The three-year-long Gucci v. Guess trademark infringement debacle finally came to an end this week in the US, with Gucci awarded the relatively low settlement of $4.7 million in damages (compared to the requested $221 million). But it's not over yet: WWD is reporting that Gucci is apparently planning to file new brand protection cases in Italy, China, and France. So this is going to drag out for a long time.
But the case has been raising a lot of questions. Aside from the monetary win, one of the outcomes of the case was that Guess is permanently banned from using its Gucci-esque Quattro G pattern, as well as the green-red-green stripe pattern that has arguably become Gucci's most recognizable trademark.
Of course, the idea of commonly used colors representing a brand brings to mind that other legal battle that's been poisoning the waters of the friendly fashion world: Christian Louboutin v. Yves Saint Laurent, which, more than a year later, is still raging on in the Court of Appeals. Last April, Louboutin filed a suit against YSL for selling red-soled shoes-- a longtime part of the brand's identity and a legal trademark belonging to Louboutin since 2008. The court initially sided with YSL stating that no one should have a "monopoly" over the color red-- which, in February, led Louboutin to speak out against YSL and its parent company PPR. Via Vogue UK:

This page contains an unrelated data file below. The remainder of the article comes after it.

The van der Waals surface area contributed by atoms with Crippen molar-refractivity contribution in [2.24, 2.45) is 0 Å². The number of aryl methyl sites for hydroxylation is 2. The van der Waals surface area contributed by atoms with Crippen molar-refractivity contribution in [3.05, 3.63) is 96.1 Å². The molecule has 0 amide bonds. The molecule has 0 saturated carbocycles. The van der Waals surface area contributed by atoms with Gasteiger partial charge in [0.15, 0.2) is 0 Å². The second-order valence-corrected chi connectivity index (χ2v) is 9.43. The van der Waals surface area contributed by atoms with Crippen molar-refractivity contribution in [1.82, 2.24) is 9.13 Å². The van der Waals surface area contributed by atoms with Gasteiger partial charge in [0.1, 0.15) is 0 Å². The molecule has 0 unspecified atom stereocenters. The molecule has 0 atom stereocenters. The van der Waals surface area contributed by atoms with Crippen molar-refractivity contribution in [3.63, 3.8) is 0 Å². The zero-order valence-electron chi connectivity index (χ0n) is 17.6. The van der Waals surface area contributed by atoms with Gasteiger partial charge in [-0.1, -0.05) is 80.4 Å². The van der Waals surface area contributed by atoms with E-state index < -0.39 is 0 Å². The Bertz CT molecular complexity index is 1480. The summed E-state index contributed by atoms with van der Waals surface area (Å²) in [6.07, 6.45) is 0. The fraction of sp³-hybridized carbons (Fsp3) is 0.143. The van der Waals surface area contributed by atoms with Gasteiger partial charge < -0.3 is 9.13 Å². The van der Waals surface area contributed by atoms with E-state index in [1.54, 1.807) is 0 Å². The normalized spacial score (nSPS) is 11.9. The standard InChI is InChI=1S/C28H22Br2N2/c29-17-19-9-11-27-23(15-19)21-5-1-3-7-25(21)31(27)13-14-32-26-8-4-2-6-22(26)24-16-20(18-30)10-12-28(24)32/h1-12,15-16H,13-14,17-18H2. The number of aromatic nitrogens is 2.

I find it most incredible that a group like PPR would take the risk of defending itself as a plagiarist. They claim to fight against counterfeiting and plagiarism of which they are victims and yet behave like this.
Interestingly enough, the trademark-conscious Gucci is also owned by PPR. So will the decision on YSL's sister brand's color protection affect the outcome of Louboutin v. YSL? The answer is still unclear, but it's not looking great for Louboutin, whose trademark validity is still in question. While Fordham University’s Fashion Law Institute director Susan Scafidi echoed to WWD the judge's sentiment that "color marks are protectable," Gibney Anthony & Flaherty LLP partner Brian Brakote said that he "[didn't] see this case having a significant effect on that [Louboutin v. YSL]."
It's a lot of ugliness in the name of beauty, that's for sure.